Electric Shock Therapy and Depression Treatment
By Andrea Neblett
Six days after receiving electric shock therapy for depression, renowned writer Ernest Hemingway killed himself. He'd suffered severe memory loss after the treatment. Although mental health professionals are well aware of the severe side effects associated with this electric shock therapy, some regard it as one of the best treatments for severe depression, especially when antidepressants and counseling are not effective.
The change of heart may be due to progress in how electric shock therapy is administered. Mental Health America (MHA, formerly the National Mental Health Association) explains that while images of draconian shock treatment (think One Flew Over the Cuckoo's Nest ) linger, advances have occurred that make electroconvulsive therapy--the more PC term these days--safer and less likely to cause serious cognitive damage. Their stance is that many of the severe side effects occur when a practitioner does not administer the treatment according to clinical guidelines.
What Is Electric Shock Therapy?
The MHA describes electroconvulsive therapy (ECT) as a type of electrical stimulation of the brain, usually overseen by a psychiatrist, anesthesiologist and other medical staff. The two main types of stimulation currently used are bilateral pulse stimulation and unilateral pulse stimulation (which causes fewer side effects).
Before the treatment you'll be given an anaesthetic, or muscle relaxant, or both. Afterwards, a practitioner applies electrodes just above your temples or in the middle of the forehead, and an electrical current passes through your brain. The practitioner can individualized your treatment to your specific needs by adjusting the charge dose, pulse length, and duration.
The goal is to stimulate a grand mal seizure for 30 seconds to about a minute. Unlike popular depictions of electric shock therapy (and treatments in the early part of the last century), patients do not convulse and should feel no pain.
According to the American Academy of Family Physicians (AAFP), the theory is that the seizure triggers the release of neurotransmitters in the brain to make the brain work better and improve mood.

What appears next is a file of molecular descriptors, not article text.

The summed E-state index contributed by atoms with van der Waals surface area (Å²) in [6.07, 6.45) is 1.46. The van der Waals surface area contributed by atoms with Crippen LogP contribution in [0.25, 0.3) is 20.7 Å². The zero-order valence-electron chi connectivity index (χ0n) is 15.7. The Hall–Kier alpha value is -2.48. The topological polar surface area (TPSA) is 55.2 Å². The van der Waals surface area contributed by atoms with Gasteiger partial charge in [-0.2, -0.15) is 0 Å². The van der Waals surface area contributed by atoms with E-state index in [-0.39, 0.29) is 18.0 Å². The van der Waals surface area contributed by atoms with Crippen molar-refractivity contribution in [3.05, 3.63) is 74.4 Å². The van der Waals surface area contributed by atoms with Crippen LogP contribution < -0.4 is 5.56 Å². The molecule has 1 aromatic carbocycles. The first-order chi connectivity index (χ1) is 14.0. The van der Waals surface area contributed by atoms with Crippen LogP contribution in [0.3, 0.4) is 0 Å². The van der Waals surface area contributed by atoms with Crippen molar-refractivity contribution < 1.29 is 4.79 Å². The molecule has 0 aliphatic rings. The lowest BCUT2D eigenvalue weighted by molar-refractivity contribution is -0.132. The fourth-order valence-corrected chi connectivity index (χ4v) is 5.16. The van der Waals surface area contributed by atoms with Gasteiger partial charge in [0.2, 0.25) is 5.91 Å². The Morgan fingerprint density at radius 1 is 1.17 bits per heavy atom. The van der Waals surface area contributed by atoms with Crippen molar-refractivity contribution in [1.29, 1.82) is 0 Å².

What Are the Side
Effects of Electric Shock Therapy?
Following a treatment you may have a headache or muscle aches, feel nauseated or confused, or have an allergic reaction to the anesthesia. Short-term memory loss is a common side effect, but in some cases, the memory loss may be permanent - this could range from forgetting where you live to forgetting how to perform certain tasks, including hobbies. You may also experience heart rhythm or blood pressure changes, states the AAFP.
Who Is Most Suitable for Electroconvulsive Therapy?
Your doctor might recommend this treatment if you fall into any of these categories:
- you have severe clinical depression and antidepressants and counselling have not been effective
- you cannot take medications
- you are mentally aware enough to give informed consent
- you experience depression with other symptoms such as delusions or hallucinations
- you are suicidal
- you are pregnant while battling severe depression
What to Expect after Electric Shock Therapy
To treat depression you will receive 12 sessions of electric shock therapy (three to four a week). However, it will not cure your depression. The MHA reports that about 50 percent of people will experience a relapse between six and 12 months after treatment. But, there's evidence showing that continuing electric shock therapy is more effective at preventing relapses than not continuing it.
You'll need to stay in hospital or the facility so medical staff can monitor you until you recover. If you were on antidepressants before, your doctor may recommend that you continue to take them after your treatment.
If your doctor recommends electroconvulsive therapy for depression, make sure you ask about the side effects, how it will be administered (bilateral or unilateral stimulation), how to prepare for a treatment, and the types of improvements you should see in your condition.
Sources: Mental Health America, the American Association of Family Physicians, the National Institutes of Health